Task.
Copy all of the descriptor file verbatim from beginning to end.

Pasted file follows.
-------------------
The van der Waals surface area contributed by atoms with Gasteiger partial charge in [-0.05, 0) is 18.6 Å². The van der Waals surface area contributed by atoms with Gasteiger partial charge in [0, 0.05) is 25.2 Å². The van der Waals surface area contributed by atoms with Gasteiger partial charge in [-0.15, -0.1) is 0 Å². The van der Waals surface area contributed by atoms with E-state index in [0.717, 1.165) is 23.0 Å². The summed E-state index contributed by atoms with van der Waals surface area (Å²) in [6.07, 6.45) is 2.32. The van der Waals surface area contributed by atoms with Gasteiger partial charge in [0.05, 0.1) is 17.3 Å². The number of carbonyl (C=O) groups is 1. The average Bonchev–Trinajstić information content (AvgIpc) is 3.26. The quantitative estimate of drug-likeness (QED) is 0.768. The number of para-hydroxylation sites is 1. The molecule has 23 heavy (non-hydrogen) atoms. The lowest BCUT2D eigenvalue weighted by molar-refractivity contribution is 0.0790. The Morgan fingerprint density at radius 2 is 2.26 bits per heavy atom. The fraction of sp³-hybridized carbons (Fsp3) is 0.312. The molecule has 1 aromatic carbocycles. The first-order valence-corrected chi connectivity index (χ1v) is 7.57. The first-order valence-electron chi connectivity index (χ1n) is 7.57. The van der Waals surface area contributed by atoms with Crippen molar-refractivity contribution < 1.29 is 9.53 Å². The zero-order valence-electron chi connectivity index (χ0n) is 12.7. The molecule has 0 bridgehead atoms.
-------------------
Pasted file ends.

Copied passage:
The van der Waals surface area contributed by atoms with Gasteiger partial charge in [-0.05, 0) is 18.6 Å². The van der Waals surface area contributed by atoms with Gasteiger partial charge in [0, 0.05) is 25.2 Å². The van der Waals surface area contributed by atoms with Gasteiger partial charge in [-0.15, -0.1) is 0 Å². The van der Waals surface area contributed by atoms with E-state index in [0.717, 1.165) is 23.0 Å². The summed E-state index contributed by atoms with van der Waals surface area (Å²) in [6.07, 6.45) is 2.32. The van der Waals surface area contributed by atoms with Gasteiger partial charge in [0.05, 0.1) is 17.3 Å². The number of carbonyl (C=O) groups is 1. The average Bonchev–Trinajstić information content (AvgIpc) is 3.26. The quantitative estimate of drug-likeness (QED) is 0.768. The number of para-hydroxylation sites is 1. The molecule has 23 heavy (non-hydrogen) atoms. The lowest BCUT2D eigenvalue weighted by molar-refractivity contribution is 0.0790. The Morgan fingerprint density at radius 2 is 2.26 bits per heavy atom. The fraction of sp³-hybridized carbons (Fsp3) is 0.312. The molecule has 1 aromatic carbocycles. The first-order valence-corrected chi connectivity index (χ1v) is 7.57. The first-order valence-electron chi connectivity index (χ1n) is 7.57. The van der Waals surface area contributed by atoms with Crippen molar-refractivity contribution < 1.29 is 9.53 Å². The zero-order valence-electron chi connectivity index (χ0n) is 12.7. The molecule has 0 bridgehead atoms.